Monday, March 29, 2010
Two new studies exemplify the need for alcohol abuse prevention to take on a heightened focus for public health practitioners, healthcare providers, and policymakers. According to a new national survey conducted by the Substance Abuse and Mental Health Services Administration (SAMHSA), more than a quarter of youth aged 12-20 (27.6 percent) drank alcohol in the past month. Underage drinking rates are as high as 40 percent in some states—especially in New England and the upper Midwest. The study also found that nationwide, almost 9 percent of underage drinkers were able to purchase their own alcohol the last time they drank. In an effort to combat this growing epidemic, SAMHSA and the Ad Council launched a new series of national PSAs to encourage parents to talk to their children about drinking alcohol at an early age.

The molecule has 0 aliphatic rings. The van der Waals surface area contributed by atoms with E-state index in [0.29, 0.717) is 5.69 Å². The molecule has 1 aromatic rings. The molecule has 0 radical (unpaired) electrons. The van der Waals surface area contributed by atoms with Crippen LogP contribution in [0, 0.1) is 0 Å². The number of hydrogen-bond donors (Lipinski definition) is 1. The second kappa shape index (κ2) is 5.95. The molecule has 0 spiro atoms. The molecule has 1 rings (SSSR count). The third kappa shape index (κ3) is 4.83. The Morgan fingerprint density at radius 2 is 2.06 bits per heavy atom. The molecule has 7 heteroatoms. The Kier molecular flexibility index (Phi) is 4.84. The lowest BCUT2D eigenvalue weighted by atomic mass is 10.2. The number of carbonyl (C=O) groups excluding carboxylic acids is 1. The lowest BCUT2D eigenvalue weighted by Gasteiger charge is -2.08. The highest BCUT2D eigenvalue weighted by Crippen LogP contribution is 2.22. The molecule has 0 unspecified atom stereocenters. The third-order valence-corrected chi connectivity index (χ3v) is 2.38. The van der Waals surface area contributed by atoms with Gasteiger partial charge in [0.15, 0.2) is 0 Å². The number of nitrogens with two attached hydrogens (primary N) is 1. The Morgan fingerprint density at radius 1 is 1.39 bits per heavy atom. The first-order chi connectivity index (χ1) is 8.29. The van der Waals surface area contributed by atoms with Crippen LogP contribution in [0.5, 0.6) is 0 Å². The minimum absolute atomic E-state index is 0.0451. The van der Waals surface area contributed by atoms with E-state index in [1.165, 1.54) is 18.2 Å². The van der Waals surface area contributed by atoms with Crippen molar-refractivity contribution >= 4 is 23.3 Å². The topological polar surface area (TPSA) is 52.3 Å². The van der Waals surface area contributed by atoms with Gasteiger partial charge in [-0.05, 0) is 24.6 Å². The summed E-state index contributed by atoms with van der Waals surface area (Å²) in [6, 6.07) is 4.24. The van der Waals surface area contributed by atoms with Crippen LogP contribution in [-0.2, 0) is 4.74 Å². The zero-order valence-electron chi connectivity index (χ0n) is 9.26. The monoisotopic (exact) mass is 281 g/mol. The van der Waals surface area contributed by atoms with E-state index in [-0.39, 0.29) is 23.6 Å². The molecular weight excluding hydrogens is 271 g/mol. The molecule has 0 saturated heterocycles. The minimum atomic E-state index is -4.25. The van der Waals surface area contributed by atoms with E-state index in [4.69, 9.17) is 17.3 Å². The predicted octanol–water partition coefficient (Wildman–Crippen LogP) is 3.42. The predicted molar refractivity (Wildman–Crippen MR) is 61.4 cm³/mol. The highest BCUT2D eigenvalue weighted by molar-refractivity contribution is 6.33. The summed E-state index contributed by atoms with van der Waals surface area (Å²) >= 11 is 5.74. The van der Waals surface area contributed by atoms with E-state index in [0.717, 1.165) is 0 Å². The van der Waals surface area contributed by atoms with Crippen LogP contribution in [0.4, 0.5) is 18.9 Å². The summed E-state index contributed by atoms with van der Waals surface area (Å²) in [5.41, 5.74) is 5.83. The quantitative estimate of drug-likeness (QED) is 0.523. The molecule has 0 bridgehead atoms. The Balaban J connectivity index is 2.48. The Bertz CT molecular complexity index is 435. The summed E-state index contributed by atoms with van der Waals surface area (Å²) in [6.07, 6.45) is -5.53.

Another study, which appears in the April issue of the Journal of the American Dietetic Association, finds that the more people drink, the worse their food choices. The study found that as alcohol consumption rose, fruit consumption declined and caloric intake increased among men and women. "This finding raises questions about whether the combination of alcohol misuse and poor diet might interact to further increase health risks," said NIAAA acting director Kenneth R. Warren.
Program Manager, Partnership for Prevention